An article in the Harvard Business Review tells us that researchers at the University of Michigan have discovered a way to improve employee performance without increasing perks, benefits, or deploying new processes. They call this new approach “positive and virtuous practices”
The benefits of these new practices increase positive emotions, amplifying creativity, and bringing out the best in people. They provide a buffer against stress, improving employees’ ability to bounce back from setbacks. And they attract new employees and bolster existing ones, increasing loyalty to the firm.
The are four main ways to achieve these results (leadership, culture, retreats / workshops, and moving forward one small step at a time). There are also six guiding principles:
- Care for, be interested in, and maintain responsibility for colleagues as people (7)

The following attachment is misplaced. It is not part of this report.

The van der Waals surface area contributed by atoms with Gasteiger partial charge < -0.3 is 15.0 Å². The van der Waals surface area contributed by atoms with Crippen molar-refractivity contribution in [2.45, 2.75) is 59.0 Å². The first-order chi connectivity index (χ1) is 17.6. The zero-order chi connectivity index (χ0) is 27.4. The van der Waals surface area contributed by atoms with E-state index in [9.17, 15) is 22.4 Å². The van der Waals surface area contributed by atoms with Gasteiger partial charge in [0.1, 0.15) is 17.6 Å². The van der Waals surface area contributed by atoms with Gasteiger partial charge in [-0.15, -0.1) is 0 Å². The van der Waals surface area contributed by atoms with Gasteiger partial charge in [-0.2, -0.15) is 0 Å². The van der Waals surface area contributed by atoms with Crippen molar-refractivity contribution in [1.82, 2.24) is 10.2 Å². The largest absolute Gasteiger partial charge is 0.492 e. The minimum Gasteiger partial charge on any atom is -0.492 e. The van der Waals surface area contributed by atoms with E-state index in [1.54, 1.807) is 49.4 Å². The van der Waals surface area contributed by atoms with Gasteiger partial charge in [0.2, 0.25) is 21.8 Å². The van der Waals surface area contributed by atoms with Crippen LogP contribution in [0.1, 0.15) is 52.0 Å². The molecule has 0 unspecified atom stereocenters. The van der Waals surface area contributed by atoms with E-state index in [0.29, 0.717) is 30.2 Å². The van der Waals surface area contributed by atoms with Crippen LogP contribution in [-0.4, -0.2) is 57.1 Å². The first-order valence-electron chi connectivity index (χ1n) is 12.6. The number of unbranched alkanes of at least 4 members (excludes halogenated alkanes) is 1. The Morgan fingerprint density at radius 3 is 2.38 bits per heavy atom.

- Provide support for one another, including offering kindness and compassion when others are struggling (7)
- Avoid blame and forgive mistakes (2)
- Inspire one another at work (6)
- Emphasise the meaningfulness of the work (4, 5)
- Treat one another with respect, gratitude, trust & integrity. (7)
The numbers in brackets show which chapters of Inner Leadership cover these topics.
Some specific practices seem almost trivial: “Tell people three things you value about them. Positively embarrass someone each day. Keep gratitude journals.” But point is, they work: companies that carried out these practices noticed visible performance improvements within weeks and months.
Inner Leadership provides tools that enable you to implement all of these practices and more. It shows you how to find and develop inspiration and emotional engagement in the business.
And we would add one more key skill to this list: learning to see challenges as opportunities. This improves morale and also increases your range of options moving forward. It is covered as part of Chapter 3.